You’ve spent some time looking for the best property investment deals on the market, found the right property and are ready to put in an Offer to Purchase (OTP) ‒ how exciting! Your next step will be to sit down with the real estate agent, or an attorney, to draw up the OTP together. Involving an attorney in the process is advisable as they will be able to explain each section to you and make sure you haven’t left anything out.
What’s the big deal about an OTP?
An OTP specifies the conditions of sale of the property, the agreed date by which the property will be vacated and occupied, any occupational rent to be paid and the fixtures and fittings that will be removed or left behind once the seller moves out.
As the buyer, you can specify certain contingencies in the OTP that need to be met before you are lawfully obliged to go through with your offer. It makes no sense to buy the property if your home loan isn’t approved by the bank, for example. Many buyers will add a clause to their OTP that allows them to withdraw their offer should they not be able to secure a bond.
As the prospective buyer, another prerequisite you could include is a brief time frame, before signing the deed of sale, in which you can inspect the property for any latent damage, termites or borer beetles, safety concerns and the like. This can be done through a professional home inspection, which will put your mind at ease about any hidden electrical or plumbing faults, structural damage, or areas of concern related to the overall condition of the property. The home inspector can also help you with an estimate for repair and maintenance costs for any defects found.
If you plan to move into the property before the transfer goes through, the OTP can specify the agreed upon occupation date as well as any occupational rent that is to be paid over this period. It needs to be specified who will be responsible for rates and utility bills over this time, as well as house insurance coverage, should anything unforeseen happen.
Other points for consideration
Don’t forget to ask for all compliance and clearing certificates, including the necessary electrical or gas compliance certificates, as well as clearance certificates for electricity, water, rates and taxes.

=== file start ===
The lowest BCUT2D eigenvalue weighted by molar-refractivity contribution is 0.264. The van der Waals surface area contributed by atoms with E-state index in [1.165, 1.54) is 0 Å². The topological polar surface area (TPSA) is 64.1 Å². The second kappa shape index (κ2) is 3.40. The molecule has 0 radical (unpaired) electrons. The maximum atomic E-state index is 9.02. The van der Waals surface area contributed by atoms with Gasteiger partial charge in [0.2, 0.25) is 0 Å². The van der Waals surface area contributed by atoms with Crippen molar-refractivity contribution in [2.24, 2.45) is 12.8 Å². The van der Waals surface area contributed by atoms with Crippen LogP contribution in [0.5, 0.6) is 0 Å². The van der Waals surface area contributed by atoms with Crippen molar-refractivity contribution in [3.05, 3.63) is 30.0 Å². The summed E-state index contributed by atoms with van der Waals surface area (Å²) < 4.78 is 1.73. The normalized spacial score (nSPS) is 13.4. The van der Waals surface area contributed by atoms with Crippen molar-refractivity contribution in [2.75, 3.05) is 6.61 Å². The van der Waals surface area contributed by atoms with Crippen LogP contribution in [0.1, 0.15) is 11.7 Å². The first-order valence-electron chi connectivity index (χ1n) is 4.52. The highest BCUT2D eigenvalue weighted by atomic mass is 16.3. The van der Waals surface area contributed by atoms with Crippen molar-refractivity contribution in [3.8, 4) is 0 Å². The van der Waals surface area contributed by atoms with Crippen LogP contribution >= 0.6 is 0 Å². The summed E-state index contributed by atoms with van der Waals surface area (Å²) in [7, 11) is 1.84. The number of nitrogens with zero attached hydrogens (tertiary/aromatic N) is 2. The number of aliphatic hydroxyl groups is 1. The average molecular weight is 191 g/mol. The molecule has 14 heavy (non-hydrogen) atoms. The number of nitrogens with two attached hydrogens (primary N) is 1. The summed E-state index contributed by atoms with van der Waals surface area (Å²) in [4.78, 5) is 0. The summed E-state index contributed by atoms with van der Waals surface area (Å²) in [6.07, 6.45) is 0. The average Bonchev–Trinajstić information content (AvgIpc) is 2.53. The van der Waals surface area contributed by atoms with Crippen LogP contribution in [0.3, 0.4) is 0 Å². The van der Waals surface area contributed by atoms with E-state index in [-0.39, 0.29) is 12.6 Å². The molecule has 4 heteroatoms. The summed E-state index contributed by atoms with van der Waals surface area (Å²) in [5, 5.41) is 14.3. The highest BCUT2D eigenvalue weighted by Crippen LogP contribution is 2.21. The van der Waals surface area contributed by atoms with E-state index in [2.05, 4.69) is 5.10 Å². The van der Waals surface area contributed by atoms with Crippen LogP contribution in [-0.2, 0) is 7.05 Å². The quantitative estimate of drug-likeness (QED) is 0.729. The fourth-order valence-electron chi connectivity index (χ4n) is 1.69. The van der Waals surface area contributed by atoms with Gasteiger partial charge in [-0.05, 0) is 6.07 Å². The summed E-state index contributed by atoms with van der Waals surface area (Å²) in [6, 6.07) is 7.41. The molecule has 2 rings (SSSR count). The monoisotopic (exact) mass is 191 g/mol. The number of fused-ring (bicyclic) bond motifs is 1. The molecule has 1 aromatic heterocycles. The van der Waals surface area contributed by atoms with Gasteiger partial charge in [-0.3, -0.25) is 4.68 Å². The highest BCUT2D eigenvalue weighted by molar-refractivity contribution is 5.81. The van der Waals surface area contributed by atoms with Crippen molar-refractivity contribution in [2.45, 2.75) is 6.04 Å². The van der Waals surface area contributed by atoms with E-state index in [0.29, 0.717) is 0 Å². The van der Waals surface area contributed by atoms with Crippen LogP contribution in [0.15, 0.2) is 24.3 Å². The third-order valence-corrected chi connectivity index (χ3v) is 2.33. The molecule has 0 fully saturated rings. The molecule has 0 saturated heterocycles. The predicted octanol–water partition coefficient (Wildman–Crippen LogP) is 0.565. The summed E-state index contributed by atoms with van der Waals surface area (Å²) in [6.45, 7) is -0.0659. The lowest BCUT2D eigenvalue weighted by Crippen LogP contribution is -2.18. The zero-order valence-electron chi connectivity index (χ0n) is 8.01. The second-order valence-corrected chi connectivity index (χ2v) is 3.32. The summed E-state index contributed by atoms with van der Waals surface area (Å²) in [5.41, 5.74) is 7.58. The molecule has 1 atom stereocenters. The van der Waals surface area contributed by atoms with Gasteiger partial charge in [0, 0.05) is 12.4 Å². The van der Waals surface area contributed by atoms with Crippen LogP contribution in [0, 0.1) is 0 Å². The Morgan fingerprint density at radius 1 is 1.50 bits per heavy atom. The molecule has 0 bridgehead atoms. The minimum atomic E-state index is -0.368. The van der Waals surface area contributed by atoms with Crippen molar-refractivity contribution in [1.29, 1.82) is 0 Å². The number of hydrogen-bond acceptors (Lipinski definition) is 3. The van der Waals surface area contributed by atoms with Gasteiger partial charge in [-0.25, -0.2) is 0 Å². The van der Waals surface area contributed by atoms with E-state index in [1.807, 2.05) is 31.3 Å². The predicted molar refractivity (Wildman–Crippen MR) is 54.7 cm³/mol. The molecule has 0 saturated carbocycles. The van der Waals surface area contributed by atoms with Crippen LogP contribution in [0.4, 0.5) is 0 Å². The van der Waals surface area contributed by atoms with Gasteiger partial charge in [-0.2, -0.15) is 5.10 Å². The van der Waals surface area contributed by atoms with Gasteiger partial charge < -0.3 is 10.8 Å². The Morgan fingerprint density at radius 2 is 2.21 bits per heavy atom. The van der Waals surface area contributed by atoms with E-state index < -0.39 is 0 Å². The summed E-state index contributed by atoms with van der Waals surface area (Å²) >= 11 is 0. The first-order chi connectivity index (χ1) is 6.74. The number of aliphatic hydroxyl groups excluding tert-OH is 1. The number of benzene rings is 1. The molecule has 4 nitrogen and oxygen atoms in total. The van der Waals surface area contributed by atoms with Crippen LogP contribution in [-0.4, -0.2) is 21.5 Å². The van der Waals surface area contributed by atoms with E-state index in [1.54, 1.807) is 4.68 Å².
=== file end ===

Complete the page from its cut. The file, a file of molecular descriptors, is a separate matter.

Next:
Meyer de Wall, from MBF, also recommends that if you are looking to invest in a sectional title scheme, be sure to obtain information about the financials of the body corporate (i.e. special levies and its financial health etc.) before you sign a sale agreement, to avoid being landed with any unexpected costs.
A signed OTP will be the catalyst for your bank (or bond originator) to get the ball rolling to do a credit check and a valuation of the property. If you have already done a credit check and been prequalified for a bond through My Bond Fitness (MBF), then this process will be much quicker.
My Bond Fitness (MBF) is South Africa’s first online platform for a free affordability and credit checks. Visit www.reim.mybondfitness.co.za to register an account and find out your credit score, affordability and get prequalified for a home loan.
After the Deed of Sale is signed by both you and the seller, and you have paid across an agreed-upon deposit amount (to be held until the transfer goes through), the relevant attorneys are approached for help with the transfer and registration process.
Ask your attorney about the costs implications for you during this process (i.e. transfer duty, bond and registration fees) so that you have the finances available when needed. Some banks or bond originators will also require that you take out life insurance to cover your loan in the event of your death, so do bear this in mind.
Other points for consideration
Things that may delay transfer include lost title deeds, rates and taxes not being paid on time by the seller (all unpaid rates and taxes are regarded as debt to the property and not the owner, so you’ll be liable for these once you take ownership), or you, the buyer, failing to pay the agreed deposit or the transfer fees on time.
Resources: Ooba, MDW Inc, Law Society of South Africa, Pam Golding Properties.